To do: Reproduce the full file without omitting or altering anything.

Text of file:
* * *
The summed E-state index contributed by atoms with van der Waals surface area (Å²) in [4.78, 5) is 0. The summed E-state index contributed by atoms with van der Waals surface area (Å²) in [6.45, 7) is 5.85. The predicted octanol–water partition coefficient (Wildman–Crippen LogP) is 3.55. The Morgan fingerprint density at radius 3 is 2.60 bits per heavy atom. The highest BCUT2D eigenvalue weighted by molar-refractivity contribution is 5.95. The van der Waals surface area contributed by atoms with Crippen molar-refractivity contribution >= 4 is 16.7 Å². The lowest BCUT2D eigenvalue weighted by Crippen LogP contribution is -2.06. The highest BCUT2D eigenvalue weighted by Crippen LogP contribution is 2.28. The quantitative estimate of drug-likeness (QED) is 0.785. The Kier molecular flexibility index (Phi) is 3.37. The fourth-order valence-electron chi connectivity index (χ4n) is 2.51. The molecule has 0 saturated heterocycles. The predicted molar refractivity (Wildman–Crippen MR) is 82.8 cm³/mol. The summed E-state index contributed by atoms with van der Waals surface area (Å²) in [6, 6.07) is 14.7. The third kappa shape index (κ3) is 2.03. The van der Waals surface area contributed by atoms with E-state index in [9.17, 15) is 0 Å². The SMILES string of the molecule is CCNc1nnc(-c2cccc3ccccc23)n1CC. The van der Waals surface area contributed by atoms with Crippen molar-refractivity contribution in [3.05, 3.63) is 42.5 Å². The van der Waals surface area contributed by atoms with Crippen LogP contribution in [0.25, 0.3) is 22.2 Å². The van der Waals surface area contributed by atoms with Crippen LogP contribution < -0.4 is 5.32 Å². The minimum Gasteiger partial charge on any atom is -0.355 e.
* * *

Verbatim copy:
The summed E-state index contributed by atoms with van der Waals surface area (Å²) in [4.78, 5) is 0. The summed E-state index contributed by atoms with van der Waals surface area (Å²) in [6.45, 7) is 5.85. The predicted octanol–water partition coefficient (Wildman–Crippen LogP) is 3.55. The Morgan fingerprint density at radius 3 is 2.60 bits per heavy atom. The highest BCUT2D eigenvalue weighted by molar-refractivity contribution is 5.95. The van der Waals surface area contributed by atoms with Crippen molar-refractivity contribution >= 4 is 16.7 Å². The lowest BCUT2D eigenvalue weighted by Crippen LogP contribution is -2.06. The highest BCUT2D eigenvalue weighted by Crippen LogP contribution is 2.28. The quantitative estimate of drug-likeness (QED) is 0.785. The Kier molecular flexibility index (Phi) is 3.37. The fourth-order valence-electron chi connectivity index (χ4n) is 2.51. The molecule has 0 saturated heterocycles. The predicted molar refractivity (Wildman–Crippen MR) is 82.8 cm³/mol. The summed E-state index contributed by atoms with van der Waals surface area (Å²) in [6, 6.07) is 14.7. The third kappa shape index (κ3) is 2.03. The van der Waals surface area contributed by atoms with E-state index in [9.17, 15) is 0 Å². The SMILES string of the molecule is CCNc1nnc(-c2cccc3ccccc23)n1CC. The van der Waals surface area contributed by atoms with Crippen molar-refractivity contribution in [3.05, 3.63) is 42.5 Å². The van der Waals surface area contributed by atoms with Crippen LogP contribution in [0.25, 0.3) is 22.2 Å². The van der Waals surface area contributed by atoms with Crippen LogP contribution < -0.4 is 5.32 Å². The minimum Gasteiger partial charge on any atom is -0.355 e.